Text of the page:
This comes as President Emmerson Mnangagwa’s new ministers will take their oath of office today, as they embark on the arduous journey of reviving the country’s sickly economy.
Some workers union representatives told the Daily News yesterday that salaries had been “eroded” by the skyrocketing prices of goods, which economic analysts and the business community have blamed on the country’s worsening foreign currency shortages.
Zimbabwe Nurses Association secretary-general Enock Dongo said in the case of health workers, their salaries were last reviewed five years ago.
“Our salaries are not in sync with the prices of basic commodities, hence we demand government to urgently look at this.
“We are demanding more than 100 percent increments. Our salaries are far below the poverty datum line,” Dongo said.
The Progressive Teachers Union of Zimbabwe (PTUZ) said it was also looking forward to a meaningful engagement with the new government on salaries.
“We urge teachers to unite under the umbrella of the Federation of Zimbabwe Educators’ Unions (Fozeu) and galvanise all teachers to clamour for better salaries and conditions of service.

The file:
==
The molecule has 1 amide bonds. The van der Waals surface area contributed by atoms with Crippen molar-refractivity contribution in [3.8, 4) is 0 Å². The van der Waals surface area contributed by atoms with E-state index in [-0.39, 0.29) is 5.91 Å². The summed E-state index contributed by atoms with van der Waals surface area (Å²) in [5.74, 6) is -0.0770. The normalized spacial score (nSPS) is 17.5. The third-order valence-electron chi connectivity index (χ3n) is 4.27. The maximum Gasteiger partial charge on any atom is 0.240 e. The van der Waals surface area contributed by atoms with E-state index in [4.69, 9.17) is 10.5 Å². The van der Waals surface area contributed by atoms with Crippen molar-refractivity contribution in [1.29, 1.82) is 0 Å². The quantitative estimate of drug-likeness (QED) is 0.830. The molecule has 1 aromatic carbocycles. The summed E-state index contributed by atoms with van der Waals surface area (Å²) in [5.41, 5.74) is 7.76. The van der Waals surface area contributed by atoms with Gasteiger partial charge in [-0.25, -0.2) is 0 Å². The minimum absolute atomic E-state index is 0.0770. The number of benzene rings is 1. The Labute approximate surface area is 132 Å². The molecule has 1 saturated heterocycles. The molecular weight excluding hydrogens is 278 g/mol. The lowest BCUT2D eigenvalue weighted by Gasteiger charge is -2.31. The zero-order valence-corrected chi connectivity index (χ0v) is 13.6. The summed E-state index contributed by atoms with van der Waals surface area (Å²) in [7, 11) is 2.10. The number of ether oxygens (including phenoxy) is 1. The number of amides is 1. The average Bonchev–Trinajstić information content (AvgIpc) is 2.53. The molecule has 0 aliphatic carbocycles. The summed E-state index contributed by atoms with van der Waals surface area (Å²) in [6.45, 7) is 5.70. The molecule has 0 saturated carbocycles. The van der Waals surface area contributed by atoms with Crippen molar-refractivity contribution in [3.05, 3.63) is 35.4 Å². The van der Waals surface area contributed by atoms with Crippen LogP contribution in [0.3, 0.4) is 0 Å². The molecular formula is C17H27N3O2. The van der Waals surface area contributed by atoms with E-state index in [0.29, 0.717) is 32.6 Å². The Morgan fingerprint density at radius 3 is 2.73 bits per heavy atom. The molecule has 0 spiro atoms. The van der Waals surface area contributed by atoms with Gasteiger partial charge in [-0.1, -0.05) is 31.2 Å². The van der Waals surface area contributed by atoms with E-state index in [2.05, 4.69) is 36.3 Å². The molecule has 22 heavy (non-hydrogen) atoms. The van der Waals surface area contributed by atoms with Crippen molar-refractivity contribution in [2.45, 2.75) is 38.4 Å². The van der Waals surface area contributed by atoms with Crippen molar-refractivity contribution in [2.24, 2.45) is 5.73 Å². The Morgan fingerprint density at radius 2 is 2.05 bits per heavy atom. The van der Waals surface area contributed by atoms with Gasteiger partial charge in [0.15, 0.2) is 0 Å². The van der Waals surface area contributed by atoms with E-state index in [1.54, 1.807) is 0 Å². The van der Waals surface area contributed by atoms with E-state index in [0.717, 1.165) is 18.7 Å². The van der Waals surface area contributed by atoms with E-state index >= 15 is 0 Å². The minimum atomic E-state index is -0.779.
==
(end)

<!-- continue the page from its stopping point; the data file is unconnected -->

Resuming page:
“We urge them to engage in meaningful dialogue and logical disputation with the employer as opposed to romance with the employer … There is certainly strength in numbers,” the union said.
The Amalgamated Rural Teachers’ Union of Zimbabwe (Artuz) also demanded a 100 percent salary increment, which it said would cushion its members from the tanking economy.
“Artuz hereby warns the government to expeditiously give a salary rise or face a backlash from employees. Teachers are ready to fight for a living wage.
“We remain open to dialogue but we have other means to force the employer to act,” the militant rural teachers’ body said.
Estimates suggest the poverty datum line (PDL) — which measures the cost of a given standard of living that must be attained if a person is deemed not to be poor — has gone up to $800 on the back of rising prices.
But many civil servants earn an average $400 per month — which ranks them among the lowest paid workers in the country.
The 2015 Civil Service Audit revealed that the government has about 188 070 workers on its payroll — excluding the uniformed forces and Health Services Board personnel.
The government’s wage bill chews the bulk of the National Budget — leaving very little for other key programmes.
In March, dozens of placard-waving teachers and their union leaders stormed Mnangagwa’s offices, where they handed over a petition demanding salary increments, among other demands.
And on the eve of Independence Day this year, the government even fired nurses who had gone on strike, pressing for improved allowances and salaries — a decision which was later rescinded. Daily News.